#12 Rdr Andreas

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Posted 25 November 2014 - 06:28 PM

Michal, you say there are two problems. The first is that people have no idea what monasticism is. On what do you base that assertion? My experience in the countries I know is that people who are actively practising Orthodox Christians know exactly what monasticism is. Indeed, in England, Cyprus and Greece, such people have relatives who are monastics. The second is the startling assertion that monastics have no idea what monasticism is. Again, on what do you base that assertion? I recognise neither of these things that you say.

 

It is not enough to point to the etymology of the word 'monasticism'; it includes both coenobitic and idiorhythmic ways. The former does not mean having no 'interactions with the world'. Such are not excluded from parishes inasmuch as parishioners go to them. Have you ever been to a monastery in England, Cyprus, Greece or Russia? They are packed with regular visitors, especially on Sundays.



#13 Michał

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Posted 25 November 2014 - 06:38 PM

My aunt (father's cousin) is a nun. My mother's close friend and a former dormmate is a nun as well (an abbes, actually, in the other monastery). Does that make me to be allowed to speak up?



#14 Rdr Andreas

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Posted 25 November 2014 - 06:48 PM

You make broad brush assertions about people and monastics, presumably for the whole of Europe, based on two relatives? What do you know about monasteries in England, Russia, Greece, and Cyprus? The point is important because the monasteries in these countries are, in a real sense, the 'engine rooms' of Orthodoxy there.


Edited by Reader Andreas, 25 November 2014 - 06:50 PM.


#15 Justin W.

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Posted 25 November 2014 - 08:47 PM

In Egypt, in whose ancient Christian past there had once been many grand monasteries, there once lived a monk who befriended an uneducated and simple peasant farmer. One day this peasant said to the monk, “I too respect God who created this world! Every evening I pour out a bowl of goat’s milk and leave it out under a palm tree. In the evening God comes and drinks up my milk! He is very fond of it! There’s never once been a time when even a drop of milk is left in the bowl.”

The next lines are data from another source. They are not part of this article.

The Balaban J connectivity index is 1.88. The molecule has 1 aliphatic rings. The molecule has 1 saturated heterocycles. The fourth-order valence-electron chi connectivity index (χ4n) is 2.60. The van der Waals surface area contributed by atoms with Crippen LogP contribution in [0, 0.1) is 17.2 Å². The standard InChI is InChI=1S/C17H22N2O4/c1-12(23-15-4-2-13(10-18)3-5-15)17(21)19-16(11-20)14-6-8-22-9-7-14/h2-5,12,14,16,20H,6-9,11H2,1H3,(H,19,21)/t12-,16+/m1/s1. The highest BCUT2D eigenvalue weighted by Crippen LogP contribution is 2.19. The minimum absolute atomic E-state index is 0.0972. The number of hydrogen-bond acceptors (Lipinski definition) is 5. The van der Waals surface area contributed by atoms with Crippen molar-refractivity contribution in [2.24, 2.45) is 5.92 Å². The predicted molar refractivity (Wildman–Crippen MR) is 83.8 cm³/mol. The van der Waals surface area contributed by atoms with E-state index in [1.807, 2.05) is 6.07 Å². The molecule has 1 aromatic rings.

Hearing these words, the monk could not help smiling. He kindly and logically explained to his friend that God doesn’t need a bowl of goat’s milk. But the peasant so stubbornly insisted that he was right that the monk then suggested that the next night they secretly watch to see what happened after the bowl of milk was left under the palm tree.

No sooner said than done. When night fell, the monk and the peasant hid themselves some distance from the tree, and soon in the moonlight they saw how a little fox crept up to the bowl and lapped up all the milk till the bowl was empty.

“Indeed!” the peasant sighed disappointedly. “Now I can see that it wasn’t God!”

The monk tried to comfort the peasant and explained that God is a spirit, that God is something completely beyond our poor ability to comprehend in our world, and that people comprehend His presence each in their own unique way. But the peasant merely stood hanging his head sadly. Then he wept and went back home to his hovel.

The monk also went back to his cell, but when he got there he was amazed to see an angel blocking his path. Utterly terrified, the monk fell to his knees, but the angel said to him:

“That simple fellow had neither education nor wisdom nor book-learning enough to be able to comprehend God otherwise. Then you with your wisdom and book learning took away what little he had! You will say that doubtless you reasoned correctly. But there’s one thing that you don’t know, oh learned man: God, seeing the sincerity and true heart of this good peasant, every night sent the little fox to that palm tree to comfort him and accept his sacrifice.”



#16 Michał

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Posted 25 November 2014 - 11:27 PM

^ Perfect example of what I was saying.



#17 Rdr Andreas

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Posted 25 November 2014 - 11:54 PM

What exactly are you saying?



#18 Anton S.

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Posted 29 January 2015 - 12:33 PM

In Russia, there have always been many positive examples of monastics being spiritual directors for lay people. It happened in the 19th century (St Seraphim of Sarov, Optina elders, etc.). It happened in the 20th century - Father Ioann Krestyankin, St Sebastian of Karaganda and others. Only, in Soviet times, many monasteries were closed, so monks often had to live in the world and to serve in parish churches.

 

In Greece, recently canonised Father Paisios was just one of the numerous examples of monks who gave excellent spiritual advice and instruction to lay people.

 

Of course, there are bad examples too, but there are quite a lot of bad examples of spiritual direction by married priests.

 

In fact, the formal status of monk or a 'white' priest does not matter much. What matters is the spiritual wisdom of a specific man (and not only man - schemahegoumenia Maria Dokhtorova acted as a spiritual mother to the future Bulgarian bishop Parthenios). Even a lay man sometimes becomes a great starets.


Edited by Anton S., 29 January 2015 - 12:34 PM.